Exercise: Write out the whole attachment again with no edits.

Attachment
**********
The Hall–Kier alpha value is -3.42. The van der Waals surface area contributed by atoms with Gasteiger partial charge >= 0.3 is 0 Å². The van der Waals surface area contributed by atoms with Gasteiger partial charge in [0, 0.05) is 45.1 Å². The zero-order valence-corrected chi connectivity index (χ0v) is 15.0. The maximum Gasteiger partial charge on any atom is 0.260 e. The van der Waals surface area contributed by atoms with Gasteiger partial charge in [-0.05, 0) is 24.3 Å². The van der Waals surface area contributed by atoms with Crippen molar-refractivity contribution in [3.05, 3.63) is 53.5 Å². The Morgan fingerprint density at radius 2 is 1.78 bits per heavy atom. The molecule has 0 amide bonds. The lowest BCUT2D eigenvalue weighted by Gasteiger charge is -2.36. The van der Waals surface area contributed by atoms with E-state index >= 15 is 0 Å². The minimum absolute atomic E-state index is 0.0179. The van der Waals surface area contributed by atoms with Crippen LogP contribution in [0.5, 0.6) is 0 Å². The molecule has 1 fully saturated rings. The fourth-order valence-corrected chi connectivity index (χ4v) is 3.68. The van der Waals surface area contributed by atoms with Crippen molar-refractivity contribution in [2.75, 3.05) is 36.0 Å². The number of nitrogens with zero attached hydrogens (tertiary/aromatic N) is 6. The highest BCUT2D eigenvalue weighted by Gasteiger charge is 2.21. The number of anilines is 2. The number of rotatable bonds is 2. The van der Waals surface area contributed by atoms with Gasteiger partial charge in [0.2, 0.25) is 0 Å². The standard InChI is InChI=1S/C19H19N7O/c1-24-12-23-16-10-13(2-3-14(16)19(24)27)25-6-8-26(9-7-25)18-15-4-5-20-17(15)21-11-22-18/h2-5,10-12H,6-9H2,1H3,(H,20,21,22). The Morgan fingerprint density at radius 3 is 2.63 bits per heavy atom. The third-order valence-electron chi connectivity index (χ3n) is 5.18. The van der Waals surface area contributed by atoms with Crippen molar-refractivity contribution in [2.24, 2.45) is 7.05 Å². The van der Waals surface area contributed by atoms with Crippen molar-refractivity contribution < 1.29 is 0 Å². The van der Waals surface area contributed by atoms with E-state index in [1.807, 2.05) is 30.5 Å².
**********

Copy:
The Hall–Kier alpha value is -3.42. The van der Waals surface area contributed by atoms with Gasteiger partial charge >= 0.3 is 0 Å². The van der Waals surface area contributed by atoms with Gasteiger partial charge in [0, 0.05) is 45.1 Å². The zero-order valence-corrected chi connectivity index (χ0v) is 15.0. The maximum Gasteiger partial charge on any atom is 0.260 e. The van der Waals surface area contributed by atoms with Gasteiger partial charge in [-0.05, 0) is 24.3 Å². The van der Waals surface area contributed by atoms with Crippen molar-refractivity contribution in [3.05, 3.63) is 53.5 Å². The Morgan fingerprint density at radius 2 is 1.78 bits per heavy atom. The molecule has 0 amide bonds. The lowest BCUT2D eigenvalue weighted by Gasteiger charge is -2.36. The van der Waals surface area contributed by atoms with E-state index >= 15 is 0 Å². The minimum absolute atomic E-state index is 0.0179. The van der Waals surface area contributed by atoms with Crippen LogP contribution in [0.5, 0.6) is 0 Å². The molecule has 1 fully saturated rings. The fourth-order valence-corrected chi connectivity index (χ4v) is 3.68. The van der Waals surface area contributed by atoms with Crippen molar-refractivity contribution in [2.75, 3.05) is 36.0 Å². The number of nitrogens with zero attached hydrogens (tertiary/aromatic N) is 6. The highest BCUT2D eigenvalue weighted by Gasteiger charge is 2.21. The number of anilines is 2. The number of rotatable bonds is 2. The van der Waals surface area contributed by atoms with Gasteiger partial charge in [0.2, 0.25) is 0 Å². The standard InChI is InChI=1S/C19H19N7O/c1-24-12-23-16-10-13(2-3-14(16)19(24)27)25-6-8-26(9-7-25)18-15-4-5-20-17(15)21-11-22-18/h2-5,10-12H,6-9H2,1H3,(H,20,21,22). The Morgan fingerprint density at radius 3 is 2.63 bits per heavy atom. The third-order valence-electron chi connectivity index (χ3n) is 5.18. The van der Waals surface area contributed by atoms with Crippen molar-refractivity contribution in [2.24, 2.45) is 7.05 Å². The van der Waals surface area contributed by atoms with Crippen molar-refractivity contribution < 1.29 is 0 Å². The van der Waals surface area contributed by atoms with E-state index in [1.807, 2.05) is 30.5 Å².